Organisers have pulled the plug on an innovative $1m-to-the-winner grand prix owing to lack of interest.
The inaugural edition of the Split Rock Jumping Tour’s (SRJT) “ante up” contest had been scheduled to debut on 7 April at the Pomponio Ranch in Sante Fe, California.
The new concept class had a $1.5m (£1.16m) prize pot but called for a mighty $125,000 (£96,400) entry fee.
Although the jackpot rivalled show jumping’s richest prize, the Spruce Meadows masters in Canada, it called on riders to gamble their own or their backers’ money on the odds of a big pay day.
Just 15 riders would have been allowed to enter the competition, with money only paid to third place.
Riders could invest their own funds to keep 100% of their winnings, or have their entry paid for them and claim 25% of the prize money, with 75% going to an investor.
The “high-intensity” grand prix was also scheduled to be broadcast live, which would have been a US first for the sport.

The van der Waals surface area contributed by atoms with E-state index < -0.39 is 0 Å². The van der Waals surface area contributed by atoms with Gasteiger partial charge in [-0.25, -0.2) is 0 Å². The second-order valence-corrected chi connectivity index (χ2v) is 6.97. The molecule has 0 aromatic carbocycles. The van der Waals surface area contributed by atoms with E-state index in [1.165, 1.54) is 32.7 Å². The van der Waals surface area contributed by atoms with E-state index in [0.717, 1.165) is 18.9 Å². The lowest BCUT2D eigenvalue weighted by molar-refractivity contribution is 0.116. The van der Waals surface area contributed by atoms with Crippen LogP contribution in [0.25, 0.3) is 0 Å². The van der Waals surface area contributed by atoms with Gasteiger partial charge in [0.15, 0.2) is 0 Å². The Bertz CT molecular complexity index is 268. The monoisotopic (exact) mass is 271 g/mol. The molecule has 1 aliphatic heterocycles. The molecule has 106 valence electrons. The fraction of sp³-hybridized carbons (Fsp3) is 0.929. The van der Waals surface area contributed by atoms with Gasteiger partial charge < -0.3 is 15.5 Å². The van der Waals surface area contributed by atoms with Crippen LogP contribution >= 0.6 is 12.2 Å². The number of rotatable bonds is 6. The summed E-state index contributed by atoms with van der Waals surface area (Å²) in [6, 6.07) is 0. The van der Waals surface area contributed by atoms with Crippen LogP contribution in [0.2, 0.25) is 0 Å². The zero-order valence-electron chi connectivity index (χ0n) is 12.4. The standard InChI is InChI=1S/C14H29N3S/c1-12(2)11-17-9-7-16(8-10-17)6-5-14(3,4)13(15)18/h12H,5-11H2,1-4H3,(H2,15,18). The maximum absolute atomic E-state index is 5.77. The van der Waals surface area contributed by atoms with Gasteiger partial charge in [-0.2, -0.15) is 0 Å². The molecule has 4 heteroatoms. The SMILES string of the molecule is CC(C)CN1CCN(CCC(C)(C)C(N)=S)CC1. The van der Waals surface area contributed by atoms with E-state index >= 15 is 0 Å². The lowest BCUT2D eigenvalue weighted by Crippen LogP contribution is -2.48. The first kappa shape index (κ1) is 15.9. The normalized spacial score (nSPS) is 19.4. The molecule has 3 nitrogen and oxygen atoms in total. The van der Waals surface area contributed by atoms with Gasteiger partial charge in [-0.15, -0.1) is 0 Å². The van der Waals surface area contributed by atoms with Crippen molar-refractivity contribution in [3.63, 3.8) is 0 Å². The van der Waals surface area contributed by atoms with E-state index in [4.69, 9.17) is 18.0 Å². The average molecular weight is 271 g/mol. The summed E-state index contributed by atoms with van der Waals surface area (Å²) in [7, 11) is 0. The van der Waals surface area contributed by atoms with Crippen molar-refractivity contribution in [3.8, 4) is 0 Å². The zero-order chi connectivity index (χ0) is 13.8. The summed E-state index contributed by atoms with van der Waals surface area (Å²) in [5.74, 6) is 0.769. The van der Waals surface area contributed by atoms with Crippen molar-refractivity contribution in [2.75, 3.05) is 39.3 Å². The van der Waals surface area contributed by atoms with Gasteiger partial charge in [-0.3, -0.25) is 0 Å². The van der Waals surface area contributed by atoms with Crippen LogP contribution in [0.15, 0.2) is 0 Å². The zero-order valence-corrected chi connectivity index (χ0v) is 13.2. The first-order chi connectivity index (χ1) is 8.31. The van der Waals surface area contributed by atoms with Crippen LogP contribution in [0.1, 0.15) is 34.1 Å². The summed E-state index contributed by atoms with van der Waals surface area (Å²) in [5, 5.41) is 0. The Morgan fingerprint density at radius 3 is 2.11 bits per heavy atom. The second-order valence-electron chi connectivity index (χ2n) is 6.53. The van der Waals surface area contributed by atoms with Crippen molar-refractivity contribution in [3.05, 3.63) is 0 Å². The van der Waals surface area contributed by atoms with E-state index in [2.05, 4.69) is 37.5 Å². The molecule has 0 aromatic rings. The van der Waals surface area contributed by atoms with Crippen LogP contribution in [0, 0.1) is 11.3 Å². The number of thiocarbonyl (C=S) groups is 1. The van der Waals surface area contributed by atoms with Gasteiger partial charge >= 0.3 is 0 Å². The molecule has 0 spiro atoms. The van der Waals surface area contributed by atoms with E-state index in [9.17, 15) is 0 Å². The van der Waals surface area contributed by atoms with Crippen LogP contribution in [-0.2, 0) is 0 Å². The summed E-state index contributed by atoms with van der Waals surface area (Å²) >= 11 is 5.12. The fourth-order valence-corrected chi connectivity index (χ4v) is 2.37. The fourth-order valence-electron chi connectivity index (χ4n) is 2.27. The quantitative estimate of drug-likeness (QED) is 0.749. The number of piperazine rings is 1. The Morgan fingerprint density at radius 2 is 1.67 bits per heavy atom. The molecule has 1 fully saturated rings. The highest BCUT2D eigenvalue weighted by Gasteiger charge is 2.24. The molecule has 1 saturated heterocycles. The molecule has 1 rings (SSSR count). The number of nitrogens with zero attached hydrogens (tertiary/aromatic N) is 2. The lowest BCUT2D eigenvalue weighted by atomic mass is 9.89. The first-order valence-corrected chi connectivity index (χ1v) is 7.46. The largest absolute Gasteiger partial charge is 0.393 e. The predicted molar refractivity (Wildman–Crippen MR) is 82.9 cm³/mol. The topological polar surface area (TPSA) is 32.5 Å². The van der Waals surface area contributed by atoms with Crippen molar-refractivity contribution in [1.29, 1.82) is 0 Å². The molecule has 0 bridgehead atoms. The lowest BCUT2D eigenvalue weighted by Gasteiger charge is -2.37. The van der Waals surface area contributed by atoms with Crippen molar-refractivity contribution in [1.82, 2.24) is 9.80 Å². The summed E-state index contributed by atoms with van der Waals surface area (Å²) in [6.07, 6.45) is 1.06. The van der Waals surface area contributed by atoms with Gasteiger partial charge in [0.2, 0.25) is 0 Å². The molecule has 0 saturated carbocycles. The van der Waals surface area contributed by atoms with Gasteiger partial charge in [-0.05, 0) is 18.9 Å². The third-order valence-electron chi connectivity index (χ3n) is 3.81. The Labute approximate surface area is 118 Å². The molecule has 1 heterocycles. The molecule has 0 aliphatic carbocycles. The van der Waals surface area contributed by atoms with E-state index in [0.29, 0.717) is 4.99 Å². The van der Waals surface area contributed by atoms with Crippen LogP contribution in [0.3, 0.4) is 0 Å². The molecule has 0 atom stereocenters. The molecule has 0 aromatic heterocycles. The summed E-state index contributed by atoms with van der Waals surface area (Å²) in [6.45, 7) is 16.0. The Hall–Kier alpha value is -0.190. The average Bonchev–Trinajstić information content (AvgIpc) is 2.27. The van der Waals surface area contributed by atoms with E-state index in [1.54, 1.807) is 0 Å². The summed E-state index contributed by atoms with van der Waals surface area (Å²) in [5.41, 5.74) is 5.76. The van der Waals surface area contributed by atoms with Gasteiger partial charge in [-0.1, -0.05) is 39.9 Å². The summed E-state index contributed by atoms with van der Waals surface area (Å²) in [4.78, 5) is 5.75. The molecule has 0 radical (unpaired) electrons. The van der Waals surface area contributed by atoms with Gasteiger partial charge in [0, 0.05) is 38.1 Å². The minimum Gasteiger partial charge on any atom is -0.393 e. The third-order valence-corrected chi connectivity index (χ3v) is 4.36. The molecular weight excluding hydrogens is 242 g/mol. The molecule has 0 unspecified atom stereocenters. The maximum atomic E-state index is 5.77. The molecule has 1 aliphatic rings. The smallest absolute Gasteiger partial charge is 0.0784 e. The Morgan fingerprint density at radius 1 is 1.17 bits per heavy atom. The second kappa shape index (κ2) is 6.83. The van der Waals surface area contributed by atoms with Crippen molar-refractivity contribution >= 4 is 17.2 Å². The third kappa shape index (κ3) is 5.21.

“From the start, SRJT has tried to push the envelope and try new things for the betterment of our sport,” said Derek Braun, founder and CEO of the SRJT.
The Rolex Grand Slam of Showjumping offers €1m to any rider who wins three of the associated grands prix in
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“This particular idea, something that’s never been done, just was not taking hold and we think it makes the most sense to call it off rather than hold something that will be less than what we believed it could be.
“I want to thank United States Equestrian (USEF) for believing in us and going out on a limb with this innovative concept we proposed. They are to be commended for their boldness in being open to new ideas that can help grow the sport in the US.
“We will continue to work with them to expand interest in showjumping, trying new ideas and doing everything we can to run horse shows that are in the sport’s best interest,” he added.
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